Is there a Flynn effect for dementia?

by on July 16, 2013 at 1:53 pm in Data Source, Education, Science | Permalink

It seems so:

A new study has found that dementia rates among people 65 and older in England and Wales have plummeted by 25 percent over the past two decades, to 6.2 percent from 8.3 percent, the strongest evidence yet of a trend some experts had hoped would materialize.

Another recent study, conducted in Denmark, found that people in their 90s who were given a standard test of mental ability in 2010 scored substantially better than people who reached their 90s a decade earlier. Nearly one-quarter of those assessed in 2010 scored at the highest level, a rate twice that of those tested in 1998. The percentage severely impaired fell to 17 percent from 22 percent.

From Gina Kolata, there is more here.

Rahul July 16, 2013 at 2:05 pm

>>>to 6.2 percent from 8.3 percent<<<

And what's the error bar on measurement, reporting, shifting criterion of diagnosis etc. Have no related disorders been invented over the last 20 years that may re-classify some erstwhile dementia patients into new bins?

jmo July 16, 2013 at 3:21 pm

Have no related disorders been invented over the last 20 years that may re-classify some erstwhile dementia patients into new bins?

I believe they used the same diagnostic criteria for both sets of people.

Thanatos Savehn July 16, 2013 at 10:51 pm

If they did then all they’re doing is committing a bunch of errors and hoping both groups have the same rate of misdiagnosis. Today the diagnostic criteria for diagnosing Alzheimer’s include biomarkers not known twenty years ago.

Kevin July 17, 2013 at 11:55 am

The study looked at the overall incidence of dementia, a broad diagnostic category, and not Alzheimer’s specifically. Our increasing ability to parse out different variations of dementia with greater diagnostic certainty is a separate issue.

Mark Thorson July 16, 2013 at 4:41 pm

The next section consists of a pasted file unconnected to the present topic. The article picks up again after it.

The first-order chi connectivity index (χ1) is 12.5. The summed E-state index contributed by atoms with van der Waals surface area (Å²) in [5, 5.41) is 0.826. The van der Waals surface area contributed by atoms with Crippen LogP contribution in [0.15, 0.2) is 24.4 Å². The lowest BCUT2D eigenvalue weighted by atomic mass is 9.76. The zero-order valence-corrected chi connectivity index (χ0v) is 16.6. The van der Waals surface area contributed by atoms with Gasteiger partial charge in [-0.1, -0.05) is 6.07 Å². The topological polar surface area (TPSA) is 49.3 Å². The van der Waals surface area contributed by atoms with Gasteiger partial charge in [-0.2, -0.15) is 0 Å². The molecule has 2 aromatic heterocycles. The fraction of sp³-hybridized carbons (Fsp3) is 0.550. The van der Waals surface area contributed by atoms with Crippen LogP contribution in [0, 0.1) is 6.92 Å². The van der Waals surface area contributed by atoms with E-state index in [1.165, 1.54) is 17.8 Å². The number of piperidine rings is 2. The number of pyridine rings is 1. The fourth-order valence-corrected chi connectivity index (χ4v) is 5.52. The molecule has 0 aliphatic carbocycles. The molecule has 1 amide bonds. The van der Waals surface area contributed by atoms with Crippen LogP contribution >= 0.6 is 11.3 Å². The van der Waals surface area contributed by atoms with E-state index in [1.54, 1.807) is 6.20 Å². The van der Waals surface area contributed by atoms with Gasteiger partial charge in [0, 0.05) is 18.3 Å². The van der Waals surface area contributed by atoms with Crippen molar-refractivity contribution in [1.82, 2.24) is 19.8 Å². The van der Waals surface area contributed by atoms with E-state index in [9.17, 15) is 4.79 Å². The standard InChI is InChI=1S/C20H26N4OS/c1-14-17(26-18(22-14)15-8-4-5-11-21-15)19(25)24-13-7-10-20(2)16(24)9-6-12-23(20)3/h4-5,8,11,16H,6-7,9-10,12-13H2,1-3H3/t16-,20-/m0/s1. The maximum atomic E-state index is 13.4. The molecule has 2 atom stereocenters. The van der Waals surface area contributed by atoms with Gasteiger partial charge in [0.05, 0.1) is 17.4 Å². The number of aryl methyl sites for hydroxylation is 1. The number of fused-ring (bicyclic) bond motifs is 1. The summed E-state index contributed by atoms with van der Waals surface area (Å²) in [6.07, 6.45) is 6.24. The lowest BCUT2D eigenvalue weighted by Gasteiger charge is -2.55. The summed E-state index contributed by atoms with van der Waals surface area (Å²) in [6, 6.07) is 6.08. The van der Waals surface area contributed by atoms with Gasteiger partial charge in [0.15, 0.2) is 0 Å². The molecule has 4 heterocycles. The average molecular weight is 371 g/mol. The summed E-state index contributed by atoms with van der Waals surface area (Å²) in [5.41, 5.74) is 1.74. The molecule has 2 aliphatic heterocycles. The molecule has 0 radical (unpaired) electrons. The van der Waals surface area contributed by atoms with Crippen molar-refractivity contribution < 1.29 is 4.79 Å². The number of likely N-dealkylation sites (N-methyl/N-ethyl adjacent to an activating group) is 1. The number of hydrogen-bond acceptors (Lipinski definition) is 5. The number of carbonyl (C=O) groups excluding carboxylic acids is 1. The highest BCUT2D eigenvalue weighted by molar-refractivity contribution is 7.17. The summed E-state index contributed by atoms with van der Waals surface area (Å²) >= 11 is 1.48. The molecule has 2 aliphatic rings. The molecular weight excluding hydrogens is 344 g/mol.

I’m deeply skeptical it could be Flynn effect. The causes of dementia are still poorly understood, but the etiology of the main forms of dementia (Alzheimer’s disease and vascular dementia) seems to be related to endothelial dysfunction, i.e. pathological changes in the monolayer of cells lining the blood vessels — in particular the endothelium of small blood vessels in the brain. There are several factors which greatly contribute toward endothelial dysfunction, such as poor nutrition, high blood glucose, lack of exercise, excess body fat, smoking, and aging. The decline in smoking by itself might explain the decline in dementia.

Steve Sailer July 17, 2013 at 1:08 pm

“I’m deeply skeptical it could be Flynn effect. … The decline in smoking by itself might explain the decline in dementia.”

Actually, the Flynn Effect is a catch-all description for anything positive related to average intelligence. It presumably has many causes.

Mark Thorson July 17, 2013 at 7:47 pm

I doubt that smoking has a significant effect on IQ, but it certainly has a profound effect on endothelial dysfunction which in turn has strong links to arteriosclerosis, type 2 diabetes, and Alzheimer’s disease (by far the leading form of dementia).

A strong case can be made for smoking and exercise having an effect on Alzheimer’s disease, but these are not factors cited as possible causes of the Flynn effect. Diet is a factor which may affect both Alzheimer’s disease and the Flynn effect, but it’s different aspects of diet in each case. Dietary antioxidant intake has been demonstrated to reverse endothelial dysfunction so it may be protective against Alzheimer’s disease, but there is little or no reason to believe antioxidants affect IQ. Improved diet has been proposed as a cause of the Flynn effect, but in this case it’s overall nutrition — calories and protein — not antioxidant intake.

Marie July 16, 2013 at 4:43 pm

There’s been a huge rise in many conditions, including autism, Type 1 diabetes, Type 2 diabetes, autoimmune diseases such as MS and Celiac, and Alzheimer’s (sometimes called Type 3 diabetes) in the past few decades. For some of these diseases there’s already speculation that a genetic predisposition combines with an outside trigger to bring on the disease — and speculation that the outside trigger could be viral (Coxsackie B is the leading contender, I think).

Seems like an obvious explanation for a condition rising fairly suddenly and steadily and then going into decline is that there is a microorganism component. Bacterial and viral diseases naturally have a peak in a population, as the toll they take on the mortality of those most susceptible to them starts to affect how well they can keep hold.